Cues to action The sample agreed with the idea that more police enforcement, higher fines and more people wearing helmets stimulate the use of helmets. Behavioural intentions The sample expresses favourable intentions to wear the helmet while driving. Behaviour The sample’s self-reported measures for helmet usage suggest that subjects wear helmets most of the time. Interestingly, scores for self-reported helmet usage INSIDE THE CITY were LOWER. RESEARCH RESULTS (study II)
STUDY I & II CONCLUSIONS
The post traffic audit findings suggested that the helmet wearing rate have increased both for drivers (from 24% to 56%) and passengers (from 6% to 11%). However, the study also indicated that the helmet wearing rate amongst passengers remained very low (only 11%). In terms of “correct and incorrect wearing proportion”, the post audit results indicated that the correct wearing has been increased 15% amongst drivers and 2% amongst passengers. The outcome of the traffic audit concluded that, the helmet wearing rate amongst the passengers remained very low. CONCLUSIONS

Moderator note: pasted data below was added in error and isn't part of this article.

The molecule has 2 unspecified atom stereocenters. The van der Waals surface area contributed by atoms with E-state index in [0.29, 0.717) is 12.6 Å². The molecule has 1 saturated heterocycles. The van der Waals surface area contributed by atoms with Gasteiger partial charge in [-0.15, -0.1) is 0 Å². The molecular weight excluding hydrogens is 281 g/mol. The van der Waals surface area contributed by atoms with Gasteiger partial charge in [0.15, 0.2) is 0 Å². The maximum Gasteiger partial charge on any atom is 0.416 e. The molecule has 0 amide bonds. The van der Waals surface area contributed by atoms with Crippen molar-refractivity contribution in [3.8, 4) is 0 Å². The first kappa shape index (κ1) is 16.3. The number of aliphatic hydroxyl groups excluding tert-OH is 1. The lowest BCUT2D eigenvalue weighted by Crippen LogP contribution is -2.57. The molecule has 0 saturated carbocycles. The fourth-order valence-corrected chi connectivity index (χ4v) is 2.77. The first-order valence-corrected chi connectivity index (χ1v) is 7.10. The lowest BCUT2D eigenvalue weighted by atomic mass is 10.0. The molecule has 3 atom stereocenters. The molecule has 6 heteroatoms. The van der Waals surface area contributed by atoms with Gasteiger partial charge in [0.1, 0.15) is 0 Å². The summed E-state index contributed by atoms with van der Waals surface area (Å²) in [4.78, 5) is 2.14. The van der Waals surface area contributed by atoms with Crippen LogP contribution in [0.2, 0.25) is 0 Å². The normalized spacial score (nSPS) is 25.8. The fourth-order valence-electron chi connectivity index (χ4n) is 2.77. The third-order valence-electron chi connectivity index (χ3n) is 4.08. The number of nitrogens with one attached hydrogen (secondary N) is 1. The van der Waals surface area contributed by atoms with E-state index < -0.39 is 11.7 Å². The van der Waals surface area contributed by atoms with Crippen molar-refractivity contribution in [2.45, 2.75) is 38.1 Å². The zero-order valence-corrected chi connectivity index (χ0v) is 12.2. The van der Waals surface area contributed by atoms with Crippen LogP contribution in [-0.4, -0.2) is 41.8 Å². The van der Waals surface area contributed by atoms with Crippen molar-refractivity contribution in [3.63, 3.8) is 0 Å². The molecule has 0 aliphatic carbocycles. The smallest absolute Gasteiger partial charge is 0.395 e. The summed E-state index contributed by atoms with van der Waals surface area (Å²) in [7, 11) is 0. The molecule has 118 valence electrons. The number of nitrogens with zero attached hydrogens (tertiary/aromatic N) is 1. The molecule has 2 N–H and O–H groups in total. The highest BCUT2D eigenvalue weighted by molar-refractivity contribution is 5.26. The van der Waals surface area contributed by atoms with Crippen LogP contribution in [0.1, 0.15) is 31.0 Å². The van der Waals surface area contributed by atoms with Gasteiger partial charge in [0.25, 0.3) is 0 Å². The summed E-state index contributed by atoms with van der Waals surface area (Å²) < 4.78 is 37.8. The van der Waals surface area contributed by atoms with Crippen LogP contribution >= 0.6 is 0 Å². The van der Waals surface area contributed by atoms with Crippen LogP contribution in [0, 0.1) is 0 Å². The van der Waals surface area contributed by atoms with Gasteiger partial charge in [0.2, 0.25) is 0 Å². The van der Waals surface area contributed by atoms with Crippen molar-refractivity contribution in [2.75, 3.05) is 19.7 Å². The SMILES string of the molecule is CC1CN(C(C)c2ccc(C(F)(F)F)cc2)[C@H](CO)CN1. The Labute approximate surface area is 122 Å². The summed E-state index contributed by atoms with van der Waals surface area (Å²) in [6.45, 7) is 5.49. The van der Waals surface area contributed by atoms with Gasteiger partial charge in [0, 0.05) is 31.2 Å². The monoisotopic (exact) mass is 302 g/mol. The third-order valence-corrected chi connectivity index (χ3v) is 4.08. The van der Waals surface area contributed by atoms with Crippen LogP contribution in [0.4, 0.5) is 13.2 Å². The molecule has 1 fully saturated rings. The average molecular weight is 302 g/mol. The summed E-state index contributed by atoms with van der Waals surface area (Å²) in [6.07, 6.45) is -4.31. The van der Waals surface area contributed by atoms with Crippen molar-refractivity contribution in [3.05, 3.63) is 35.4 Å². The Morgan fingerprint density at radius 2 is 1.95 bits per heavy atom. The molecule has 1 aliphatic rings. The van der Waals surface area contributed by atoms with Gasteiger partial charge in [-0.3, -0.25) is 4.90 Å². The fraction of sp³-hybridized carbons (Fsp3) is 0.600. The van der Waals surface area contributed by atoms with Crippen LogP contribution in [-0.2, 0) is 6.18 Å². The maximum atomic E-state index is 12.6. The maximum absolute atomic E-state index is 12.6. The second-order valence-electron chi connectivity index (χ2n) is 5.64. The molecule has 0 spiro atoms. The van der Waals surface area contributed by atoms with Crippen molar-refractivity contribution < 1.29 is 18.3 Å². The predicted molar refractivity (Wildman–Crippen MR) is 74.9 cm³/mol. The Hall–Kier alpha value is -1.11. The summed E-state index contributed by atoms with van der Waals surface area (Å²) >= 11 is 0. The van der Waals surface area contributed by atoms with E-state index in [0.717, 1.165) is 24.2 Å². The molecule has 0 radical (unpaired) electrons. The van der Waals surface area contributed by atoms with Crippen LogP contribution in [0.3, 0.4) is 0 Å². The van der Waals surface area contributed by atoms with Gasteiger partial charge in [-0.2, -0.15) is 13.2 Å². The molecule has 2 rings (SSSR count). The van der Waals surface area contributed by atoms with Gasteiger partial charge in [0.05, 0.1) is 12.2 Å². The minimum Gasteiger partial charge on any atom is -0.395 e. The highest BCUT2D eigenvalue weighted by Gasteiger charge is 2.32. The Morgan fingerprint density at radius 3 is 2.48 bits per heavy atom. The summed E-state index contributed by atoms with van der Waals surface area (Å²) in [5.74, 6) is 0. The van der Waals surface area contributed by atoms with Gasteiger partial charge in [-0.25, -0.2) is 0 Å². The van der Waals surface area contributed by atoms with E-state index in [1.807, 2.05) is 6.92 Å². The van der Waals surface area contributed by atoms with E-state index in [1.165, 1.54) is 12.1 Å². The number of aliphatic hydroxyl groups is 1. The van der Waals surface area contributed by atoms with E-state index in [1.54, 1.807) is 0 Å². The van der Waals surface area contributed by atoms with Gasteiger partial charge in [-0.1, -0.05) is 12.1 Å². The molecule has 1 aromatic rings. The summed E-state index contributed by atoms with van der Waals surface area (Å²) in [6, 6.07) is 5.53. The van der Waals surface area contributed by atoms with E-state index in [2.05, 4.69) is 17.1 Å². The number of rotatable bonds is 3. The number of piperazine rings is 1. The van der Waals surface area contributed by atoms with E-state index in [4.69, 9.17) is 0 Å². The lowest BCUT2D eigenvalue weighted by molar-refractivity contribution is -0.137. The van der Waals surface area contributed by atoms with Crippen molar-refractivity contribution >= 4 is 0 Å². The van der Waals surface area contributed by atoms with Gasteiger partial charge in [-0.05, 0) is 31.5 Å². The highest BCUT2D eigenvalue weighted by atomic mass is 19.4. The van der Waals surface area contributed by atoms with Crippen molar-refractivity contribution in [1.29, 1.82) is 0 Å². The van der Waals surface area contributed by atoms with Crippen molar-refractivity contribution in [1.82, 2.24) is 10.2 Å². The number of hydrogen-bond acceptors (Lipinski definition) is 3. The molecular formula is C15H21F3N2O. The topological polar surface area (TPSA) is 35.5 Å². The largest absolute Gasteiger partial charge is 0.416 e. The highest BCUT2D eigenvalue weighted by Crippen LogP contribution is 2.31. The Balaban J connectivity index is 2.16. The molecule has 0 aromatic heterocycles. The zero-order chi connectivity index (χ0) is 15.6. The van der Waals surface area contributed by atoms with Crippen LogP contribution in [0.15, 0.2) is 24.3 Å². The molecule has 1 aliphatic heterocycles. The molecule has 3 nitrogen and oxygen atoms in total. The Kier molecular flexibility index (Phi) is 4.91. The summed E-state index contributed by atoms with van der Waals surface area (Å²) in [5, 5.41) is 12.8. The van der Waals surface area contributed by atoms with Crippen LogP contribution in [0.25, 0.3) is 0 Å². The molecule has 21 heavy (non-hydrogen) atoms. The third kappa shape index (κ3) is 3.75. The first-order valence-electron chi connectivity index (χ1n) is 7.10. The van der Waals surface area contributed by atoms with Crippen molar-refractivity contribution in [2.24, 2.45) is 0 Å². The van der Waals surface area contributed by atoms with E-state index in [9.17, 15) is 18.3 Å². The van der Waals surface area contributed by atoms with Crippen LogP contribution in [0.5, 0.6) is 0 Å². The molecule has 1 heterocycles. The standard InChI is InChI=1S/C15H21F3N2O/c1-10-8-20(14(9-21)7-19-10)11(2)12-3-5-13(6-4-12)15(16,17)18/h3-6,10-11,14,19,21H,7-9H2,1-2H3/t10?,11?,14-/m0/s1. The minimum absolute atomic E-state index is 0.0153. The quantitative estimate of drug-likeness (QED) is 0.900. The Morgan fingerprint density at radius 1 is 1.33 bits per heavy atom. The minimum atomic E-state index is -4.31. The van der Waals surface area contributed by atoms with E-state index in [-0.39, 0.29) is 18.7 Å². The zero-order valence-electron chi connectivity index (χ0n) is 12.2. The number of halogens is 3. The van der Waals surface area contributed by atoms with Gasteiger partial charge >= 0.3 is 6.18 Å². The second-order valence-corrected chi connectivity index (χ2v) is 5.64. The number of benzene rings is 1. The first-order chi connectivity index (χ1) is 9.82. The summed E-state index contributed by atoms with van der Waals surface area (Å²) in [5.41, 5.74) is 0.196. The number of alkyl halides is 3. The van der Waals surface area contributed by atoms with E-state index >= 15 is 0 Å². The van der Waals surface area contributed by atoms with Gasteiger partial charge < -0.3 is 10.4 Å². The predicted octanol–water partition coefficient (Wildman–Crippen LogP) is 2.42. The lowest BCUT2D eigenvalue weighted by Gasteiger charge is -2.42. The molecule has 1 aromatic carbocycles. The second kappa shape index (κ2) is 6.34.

To some degree, the campaign did change people’s perceptions of the real benefits of wearing helmets. Despite knowing about the campaign, a few still felt that helmets are unnecessary. Many of them believe they are safe drivers, or that they only travel for short distances and therefore accidents are unlikely. Other reasons given were that it is uncomfortable or cumbersome to wear, or that they feel it is not fashionable and that they tend to forget or lose it. CONCLUSIONS
The sample indicated their personal vulnerability for DRIVING IN GENERAL TO BE QUITE HIGH, we strongly believe that they see themselves as much less vulnerable to danger when DRIVING AT NIGHT, WHILE BEING DRESSED UP or FOR SHORT DISTANCES ONLY. In summary, helmet usage is dependent mostly upon the believed probability that one will wear a helmet or not in a certain situation. Helmet usage is determined by the individual’s perceived ability to resist to the tendency of not using the helmet in a situation that is believed to be less dangerous. CONCLUSIONS